Look for a Realtor who Understands the Senior Living Market
Many times families start preparing a senior’s house to sell before they have a definite idea on where the older adult will be moving to. Having a realtor who knows the local senior living market can be a real advantage. They may have a network of past clients who can offer objective insight on which communities offer the best care and value to older adults.
Select Someone Who Can Also Help the Caregiver
A good senior-friendly realtor can make this process easier for the older adult and their family. If he or she knows what they’re doing, they’ll immediately understand that this is no ordinary transaction. Everyone involved might have deep-rooted feelings about what’s taking place.
According to data published by the State of Michigan, most seniors prefer to stay in their own homes. That means the decision to sell the home can be fraught with emotion.
And with more family members involved, emotions can run high and conflicts over decisions can develop overnight. A senior-friendly realtor knows how to navigate their way through family conflicts. They can help steer the conversation back to the task at hand: selling the property in a way that satisfies your senior loved one.
Sometimes there are highly complex inter-generational dynamics at play when older adults are selling their long-term home. However, whether you’re a close relative or not, you’re involved in a major life event for the senior you’re caring for. A knowledgeable, senior-friendly realtor is sensitive to all these issues, too.
In the end, your realtor is there to ease the process of selling a senior’s home. It’s a thorny issue for everyone, but a truly ‘senior-friendly’ realtor will ease the stress and guide you and your loved one through the entire process.
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If you are a Michigan senior loved one’s primary caregiver, you’ve probably worried about what would happen to them if you suffered an emergency of your own. Because you are involved in their day-to-day care, you likely know their medical history well. You also understand what medications they take and what the schedule is.
But in the event of an emergency, would someone else in the family know what your aging family member needs? What their allergies are? When their next physician appointment is?
Having an emergency caregiver in place before a crisis occurs is the key.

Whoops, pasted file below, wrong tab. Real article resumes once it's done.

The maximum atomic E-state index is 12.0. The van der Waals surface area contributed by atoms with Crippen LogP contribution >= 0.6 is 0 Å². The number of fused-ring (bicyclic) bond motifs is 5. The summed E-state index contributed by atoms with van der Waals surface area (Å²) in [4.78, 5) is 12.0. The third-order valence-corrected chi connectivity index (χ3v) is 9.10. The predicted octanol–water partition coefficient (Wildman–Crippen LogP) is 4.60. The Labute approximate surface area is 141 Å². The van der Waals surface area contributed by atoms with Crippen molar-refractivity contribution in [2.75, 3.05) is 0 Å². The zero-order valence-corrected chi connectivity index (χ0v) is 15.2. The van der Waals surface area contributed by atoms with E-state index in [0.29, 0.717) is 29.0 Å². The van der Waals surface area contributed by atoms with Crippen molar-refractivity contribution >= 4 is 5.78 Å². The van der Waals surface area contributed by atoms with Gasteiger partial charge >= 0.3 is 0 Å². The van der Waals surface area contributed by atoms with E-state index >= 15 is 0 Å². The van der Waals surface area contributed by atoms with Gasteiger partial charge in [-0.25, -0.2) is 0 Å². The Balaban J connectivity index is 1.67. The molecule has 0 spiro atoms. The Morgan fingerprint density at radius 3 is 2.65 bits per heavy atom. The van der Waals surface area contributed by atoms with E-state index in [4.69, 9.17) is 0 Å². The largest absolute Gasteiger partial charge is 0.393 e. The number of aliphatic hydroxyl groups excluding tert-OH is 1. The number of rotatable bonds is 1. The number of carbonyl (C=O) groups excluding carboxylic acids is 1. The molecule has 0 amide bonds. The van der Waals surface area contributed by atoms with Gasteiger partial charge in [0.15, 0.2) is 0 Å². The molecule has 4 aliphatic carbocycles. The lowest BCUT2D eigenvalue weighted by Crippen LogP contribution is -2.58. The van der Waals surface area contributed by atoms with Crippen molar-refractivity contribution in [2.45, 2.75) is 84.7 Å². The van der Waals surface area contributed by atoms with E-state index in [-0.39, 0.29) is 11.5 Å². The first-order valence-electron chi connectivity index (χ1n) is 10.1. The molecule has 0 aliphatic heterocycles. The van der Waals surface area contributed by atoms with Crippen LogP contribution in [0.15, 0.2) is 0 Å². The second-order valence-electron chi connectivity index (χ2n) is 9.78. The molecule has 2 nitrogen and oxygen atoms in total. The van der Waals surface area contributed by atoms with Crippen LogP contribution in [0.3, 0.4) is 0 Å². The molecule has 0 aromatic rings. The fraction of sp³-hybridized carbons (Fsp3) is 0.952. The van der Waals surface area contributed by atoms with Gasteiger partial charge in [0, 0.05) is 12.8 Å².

There are two important steps for creating a successful caregiver backup plan. The first part is to carefully craft the plan and the second is to share it with others.
How to Create an Emergency Care Plan for a Senior
Begin by pulling together all of the information someone else would need to be able to care for your senior loved one in the event you are unable to.
At a minimum, your back up plan should include:
- Medical history: Create a complete health file that includes your senior family member’s medical history, past surgeries, current and past medical issues, and any allergies.
- Medication list: Also put together a list of prescription and over-the-counter medications your loved one takes along with the schedule. Be sure you include the prescribing physician and pharmacy name in case the back-up caregivers need to have one refilled.
- Physician list: It’s important to document all of your loved one’s physicians and any other health professionals who are involved in their care. Include their contact information along with the reason your family sees each of them.
- Insurance information: To help prevent your family member from falling victim to identity theft, it’s important to keep insurance documents stored in a secure location. Just make sure back-up caregivers are apprised of where and how to access them in the event of a medical emergency.
- Legal Documents: Also share the location of any legal documents your senior loved one has in place, such as a durable power of attorney or living will, with family members who may be called on to pitch in and help with caregiving duties.
Our final tip is to visit with senior care providers in Michigan and develop a list of those you feel would be a good fit for your aging loved one if you aren’t available to provide care. Include this information in your back-up caregiver plan.
Share Your Caregiver Back-Up Plan
Once you have created your plan, it is important to make sure friends and family are aware of it and comfortable with the information it contains.